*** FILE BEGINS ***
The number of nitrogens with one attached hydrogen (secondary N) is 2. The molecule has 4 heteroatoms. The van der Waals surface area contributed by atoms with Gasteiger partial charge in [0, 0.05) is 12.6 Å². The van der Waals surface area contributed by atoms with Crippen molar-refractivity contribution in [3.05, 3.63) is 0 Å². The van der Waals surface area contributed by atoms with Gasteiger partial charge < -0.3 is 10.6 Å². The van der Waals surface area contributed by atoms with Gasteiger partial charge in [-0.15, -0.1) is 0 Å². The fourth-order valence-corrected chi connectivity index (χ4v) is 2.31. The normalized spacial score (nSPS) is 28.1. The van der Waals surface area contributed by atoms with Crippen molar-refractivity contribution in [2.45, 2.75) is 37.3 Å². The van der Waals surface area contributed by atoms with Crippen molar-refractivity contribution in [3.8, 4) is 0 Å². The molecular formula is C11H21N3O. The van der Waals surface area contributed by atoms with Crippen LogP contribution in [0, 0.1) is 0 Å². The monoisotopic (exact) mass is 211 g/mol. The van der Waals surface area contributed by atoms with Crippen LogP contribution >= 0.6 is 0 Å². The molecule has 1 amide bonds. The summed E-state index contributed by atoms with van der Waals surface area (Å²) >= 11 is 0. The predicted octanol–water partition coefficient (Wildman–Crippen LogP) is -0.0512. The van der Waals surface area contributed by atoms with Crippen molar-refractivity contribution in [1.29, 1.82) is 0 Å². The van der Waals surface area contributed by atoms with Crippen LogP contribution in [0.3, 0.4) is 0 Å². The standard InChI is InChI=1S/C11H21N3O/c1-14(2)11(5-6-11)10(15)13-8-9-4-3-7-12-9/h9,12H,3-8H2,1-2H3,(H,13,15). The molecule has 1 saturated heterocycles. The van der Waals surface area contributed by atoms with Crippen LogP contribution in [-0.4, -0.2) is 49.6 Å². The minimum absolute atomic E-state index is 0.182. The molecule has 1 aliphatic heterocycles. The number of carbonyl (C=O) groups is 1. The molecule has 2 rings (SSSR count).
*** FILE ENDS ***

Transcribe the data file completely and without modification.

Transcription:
The number of nitrogens with one attached hydrogen (secondary N) is 2. The molecule has 4 heteroatoms. The van der Waals surface area contributed by atoms with Gasteiger partial charge in [0, 0.05) is 12.6 Å². The van der Waals surface area contributed by atoms with Crippen molar-refractivity contribution in [3.05, 3.63) is 0 Å². The van der Waals surface area contributed by atoms with Gasteiger partial charge < -0.3 is 10.6 Å². The van der Waals surface area contributed by atoms with Gasteiger partial charge in [-0.15, -0.1) is 0 Å². The fourth-order valence-corrected chi connectivity index (χ4v) is 2.31. The normalized spacial score (nSPS) is 28.1. The van der Waals surface area contributed by atoms with Crippen molar-refractivity contribution in [2.45, 2.75) is 37.3 Å². The van der Waals surface area contributed by atoms with Crippen molar-refractivity contribution in [3.8, 4) is 0 Å². The molecular formula is C11H21N3O. The van der Waals surface area contributed by atoms with Crippen LogP contribution in [0, 0.1) is 0 Å². The monoisotopic (exact) mass is 211 g/mol. The van der Waals surface area contributed by atoms with Crippen LogP contribution >= 0.6 is 0 Å². The molecule has 1 amide bonds. The summed E-state index contributed by atoms with van der Waals surface area (Å²) >= 11 is 0. The predicted octanol–water partition coefficient (Wildman–Crippen LogP) is -0.0512. The van der Waals surface area contributed by atoms with Crippen molar-refractivity contribution in [1.29, 1.82) is 0 Å². The van der Waals surface area contributed by atoms with Crippen LogP contribution in [0.3, 0.4) is 0 Å². The standard InChI is InChI=1S/C11H21N3O/c1-14(2)11(5-6-11)10(15)13-8-9-4-3-7-12-9/h9,12H,3-8H2,1-2H3,(H,13,15). The molecule has 1 saturated heterocycles. The van der Waals surface area contributed by atoms with Crippen LogP contribution in [-0.4, -0.2) is 49.6 Å². The minimum absolute atomic E-state index is 0.182. The molecule has 1 aliphatic heterocycles. The number of carbonyl (C=O) groups is 1. The molecule has 2 rings (SSSR count).